It's frankly easy to spot all the times the sequel rehashes all the material from the first movie. There's the same line deliveries, like someone explaining something simple and then saying "but that doesn't matter right now" (which becomes less and less funny the more times its done). There's one of the two jive-talking guys, doing his thing again (but not as funny). There's the woman getting slapped from the first film, getting slapped all over again. As woman thinking about how her husband never has coffee this late at night. A pilot that sexually harasses a child. It's all redone here, and none of it is as good.

There are, of course, new bits thrown in, although most of these are direct references to other, better films. The A.I. goes bad, so of course it has to act like HAL-9000. There's a row of telephones, so of course an E.T.-like alien tries to "phone home." William Shatner shows up for a brief role, and we see a reference to the Starship Enterprise. I wouldn't call any of these references funny, even if the film thinks they are. They're just references for the sake of references.

If the film were funnier I probably would have been able to accept just how terrible its space science was. I would be able to accept that it was meant as parody instead of someone just not knowing how space works. But because the film isn't funny, like at all, then I was forced to actually pay attention to the plot and, well, it just doesn't make any sense. The shuttle goes off course, on its way to the Moon (from Earth, mind you) and ends up in the Asteroid Belt (you know, that location out way past Mars). Then it makes a hard turn and flies at the sun. Then it banks back around and quickly ends up at the Moon, all with constant, perfectly synced up, communication with Earth. That's no possible. It's bad science, and because the film doesn't play it like it's silly or funny, I just think the writer didn't understand how bad it was.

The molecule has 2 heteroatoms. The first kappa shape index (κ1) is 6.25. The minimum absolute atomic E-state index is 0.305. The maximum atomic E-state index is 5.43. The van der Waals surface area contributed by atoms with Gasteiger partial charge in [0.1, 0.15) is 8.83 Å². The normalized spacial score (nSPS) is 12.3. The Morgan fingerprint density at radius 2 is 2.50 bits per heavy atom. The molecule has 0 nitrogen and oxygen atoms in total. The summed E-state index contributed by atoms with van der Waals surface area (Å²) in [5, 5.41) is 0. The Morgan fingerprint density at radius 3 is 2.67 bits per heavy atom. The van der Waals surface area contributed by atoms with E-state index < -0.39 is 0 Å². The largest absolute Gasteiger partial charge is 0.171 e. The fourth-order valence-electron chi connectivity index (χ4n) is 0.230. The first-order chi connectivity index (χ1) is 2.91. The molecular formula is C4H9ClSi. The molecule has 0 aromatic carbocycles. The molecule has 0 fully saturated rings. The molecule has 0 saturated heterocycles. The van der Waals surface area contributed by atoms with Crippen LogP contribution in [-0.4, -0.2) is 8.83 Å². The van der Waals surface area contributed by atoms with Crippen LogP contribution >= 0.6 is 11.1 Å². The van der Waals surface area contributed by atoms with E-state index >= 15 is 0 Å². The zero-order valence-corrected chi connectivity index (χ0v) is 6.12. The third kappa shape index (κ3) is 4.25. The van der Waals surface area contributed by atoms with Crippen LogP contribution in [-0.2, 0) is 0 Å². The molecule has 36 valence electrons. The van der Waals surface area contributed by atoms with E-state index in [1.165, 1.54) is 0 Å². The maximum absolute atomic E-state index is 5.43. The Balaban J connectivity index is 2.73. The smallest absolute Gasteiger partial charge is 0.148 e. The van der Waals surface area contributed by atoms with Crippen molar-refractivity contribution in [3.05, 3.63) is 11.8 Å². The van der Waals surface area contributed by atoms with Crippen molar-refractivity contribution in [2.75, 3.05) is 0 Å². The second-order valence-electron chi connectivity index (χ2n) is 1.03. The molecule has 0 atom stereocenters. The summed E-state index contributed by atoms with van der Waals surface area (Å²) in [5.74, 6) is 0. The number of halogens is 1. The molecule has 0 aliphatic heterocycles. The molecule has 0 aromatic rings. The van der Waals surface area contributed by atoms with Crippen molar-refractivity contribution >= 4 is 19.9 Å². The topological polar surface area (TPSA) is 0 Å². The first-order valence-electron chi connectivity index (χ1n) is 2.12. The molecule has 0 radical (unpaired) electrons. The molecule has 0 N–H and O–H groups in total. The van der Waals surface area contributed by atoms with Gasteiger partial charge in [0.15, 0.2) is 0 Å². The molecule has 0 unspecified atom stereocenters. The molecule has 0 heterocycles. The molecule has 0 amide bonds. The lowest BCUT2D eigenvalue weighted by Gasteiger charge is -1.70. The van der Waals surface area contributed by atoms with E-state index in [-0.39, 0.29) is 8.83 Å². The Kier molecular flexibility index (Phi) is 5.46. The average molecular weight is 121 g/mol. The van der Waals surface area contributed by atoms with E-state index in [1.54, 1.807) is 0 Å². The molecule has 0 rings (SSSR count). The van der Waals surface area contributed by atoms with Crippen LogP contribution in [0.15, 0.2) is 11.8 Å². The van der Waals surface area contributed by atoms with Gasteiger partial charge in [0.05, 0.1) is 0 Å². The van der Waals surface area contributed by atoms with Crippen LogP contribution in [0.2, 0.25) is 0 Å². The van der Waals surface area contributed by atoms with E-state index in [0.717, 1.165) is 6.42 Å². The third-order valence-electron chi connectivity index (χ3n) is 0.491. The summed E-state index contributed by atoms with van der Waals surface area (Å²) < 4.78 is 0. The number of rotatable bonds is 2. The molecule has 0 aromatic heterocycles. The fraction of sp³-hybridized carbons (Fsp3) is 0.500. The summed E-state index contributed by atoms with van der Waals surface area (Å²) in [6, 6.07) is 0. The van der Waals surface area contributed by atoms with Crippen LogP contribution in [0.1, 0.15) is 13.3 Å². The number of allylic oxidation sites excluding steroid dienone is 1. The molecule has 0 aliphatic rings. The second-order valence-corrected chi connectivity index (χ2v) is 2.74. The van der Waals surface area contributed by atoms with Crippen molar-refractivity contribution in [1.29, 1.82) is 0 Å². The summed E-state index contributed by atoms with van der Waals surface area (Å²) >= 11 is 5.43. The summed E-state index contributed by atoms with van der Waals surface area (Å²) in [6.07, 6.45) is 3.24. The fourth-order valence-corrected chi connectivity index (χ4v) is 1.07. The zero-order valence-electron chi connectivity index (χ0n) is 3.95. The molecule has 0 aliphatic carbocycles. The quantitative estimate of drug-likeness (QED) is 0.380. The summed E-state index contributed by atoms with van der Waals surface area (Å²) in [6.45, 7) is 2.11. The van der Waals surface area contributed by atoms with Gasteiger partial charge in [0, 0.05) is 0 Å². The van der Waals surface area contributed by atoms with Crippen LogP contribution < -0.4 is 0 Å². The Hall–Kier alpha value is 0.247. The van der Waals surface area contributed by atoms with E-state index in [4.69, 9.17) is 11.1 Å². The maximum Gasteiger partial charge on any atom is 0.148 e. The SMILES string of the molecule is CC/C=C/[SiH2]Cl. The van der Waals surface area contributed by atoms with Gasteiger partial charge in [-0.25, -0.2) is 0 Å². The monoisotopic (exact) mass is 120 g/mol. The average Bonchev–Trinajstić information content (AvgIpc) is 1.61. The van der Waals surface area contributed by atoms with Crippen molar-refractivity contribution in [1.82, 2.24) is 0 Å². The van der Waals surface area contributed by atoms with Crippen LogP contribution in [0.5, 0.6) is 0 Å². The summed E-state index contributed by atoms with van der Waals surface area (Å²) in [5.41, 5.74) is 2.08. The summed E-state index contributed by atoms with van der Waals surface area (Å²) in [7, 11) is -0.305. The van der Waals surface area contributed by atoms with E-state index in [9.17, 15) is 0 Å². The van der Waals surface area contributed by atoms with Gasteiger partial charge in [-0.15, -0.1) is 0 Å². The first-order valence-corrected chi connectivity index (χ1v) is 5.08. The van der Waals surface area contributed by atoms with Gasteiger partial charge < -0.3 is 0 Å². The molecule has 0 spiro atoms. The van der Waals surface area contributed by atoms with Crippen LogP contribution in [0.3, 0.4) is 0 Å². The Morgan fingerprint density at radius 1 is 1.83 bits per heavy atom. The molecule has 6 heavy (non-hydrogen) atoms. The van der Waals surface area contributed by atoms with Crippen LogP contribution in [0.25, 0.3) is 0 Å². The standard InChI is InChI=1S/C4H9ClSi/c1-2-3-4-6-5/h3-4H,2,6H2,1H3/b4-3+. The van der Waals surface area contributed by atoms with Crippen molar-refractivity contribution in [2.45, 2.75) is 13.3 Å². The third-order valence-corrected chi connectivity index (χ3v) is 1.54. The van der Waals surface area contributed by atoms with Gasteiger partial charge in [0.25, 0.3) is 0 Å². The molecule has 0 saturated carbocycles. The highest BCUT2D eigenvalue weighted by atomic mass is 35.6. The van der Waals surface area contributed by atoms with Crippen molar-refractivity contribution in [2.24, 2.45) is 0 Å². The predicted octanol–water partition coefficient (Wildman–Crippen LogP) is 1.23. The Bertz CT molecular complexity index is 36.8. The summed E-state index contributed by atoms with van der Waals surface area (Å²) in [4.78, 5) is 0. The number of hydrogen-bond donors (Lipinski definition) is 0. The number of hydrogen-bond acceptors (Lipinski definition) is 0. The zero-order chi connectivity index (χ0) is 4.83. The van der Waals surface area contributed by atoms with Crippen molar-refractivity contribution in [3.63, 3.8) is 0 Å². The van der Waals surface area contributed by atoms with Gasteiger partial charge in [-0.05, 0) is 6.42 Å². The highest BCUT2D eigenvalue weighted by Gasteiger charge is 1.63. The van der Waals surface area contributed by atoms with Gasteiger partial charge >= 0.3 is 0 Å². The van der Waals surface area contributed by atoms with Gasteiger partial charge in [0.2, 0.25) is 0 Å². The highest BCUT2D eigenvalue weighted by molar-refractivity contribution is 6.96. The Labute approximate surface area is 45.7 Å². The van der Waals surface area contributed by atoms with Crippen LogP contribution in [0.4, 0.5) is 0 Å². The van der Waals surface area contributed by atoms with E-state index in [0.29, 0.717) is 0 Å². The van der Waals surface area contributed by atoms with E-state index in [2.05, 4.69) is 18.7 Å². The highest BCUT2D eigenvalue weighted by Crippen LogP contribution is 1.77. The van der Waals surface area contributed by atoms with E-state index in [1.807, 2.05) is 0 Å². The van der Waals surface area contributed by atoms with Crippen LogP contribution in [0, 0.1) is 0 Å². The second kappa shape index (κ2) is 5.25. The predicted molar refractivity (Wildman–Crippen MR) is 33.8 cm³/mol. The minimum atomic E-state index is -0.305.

I do want to think that the writer tried. Maybe the studio approached Finkleman and said, "give us the first movie all over again." If that was the case, well then he delivered. They didn't ask for it to be funny, they just asked for the same film again, and that's what we got. The story is exactly the same (just with space). The characters reference the fact that they're trapped in the same movie again. Everyone seems to know it's just the same film again. So if we are kind, we can credit Finkleman for giving the studio what they asked for. Certainly they put it into production and let it go to theaters (where it basically bombed) so, yeah, gotta think this is what they wanted. They didn't want funny, or good, and they certainly didn't get that.

Seriously, the only thing that works in Robert Hays. He has a way of seeing stupid crap happening around him and reacting to it with deadpan perfection. The times I laughed weren't because of a skit or some antics happening in the film, it was because Hays reacted to it and sold the joke of the situation. If Hays weren't here, this film would be an absolute zero-star production. Because of him it at least rates one or two stars. Not more, mind you. Just one or two. Outside of that, it's utter trash.

Although not everything the ZAZ team made after the first Airplane! was gold, they arguably had better luck delivering funny productions that delivered. They were right to bail on a sequel to Airplane!, and if the studio had known any better they should have let the matter drop there. They didn't, and they cursed us with Airplane II: The Sequel. This is a stain on all of us that will never go away.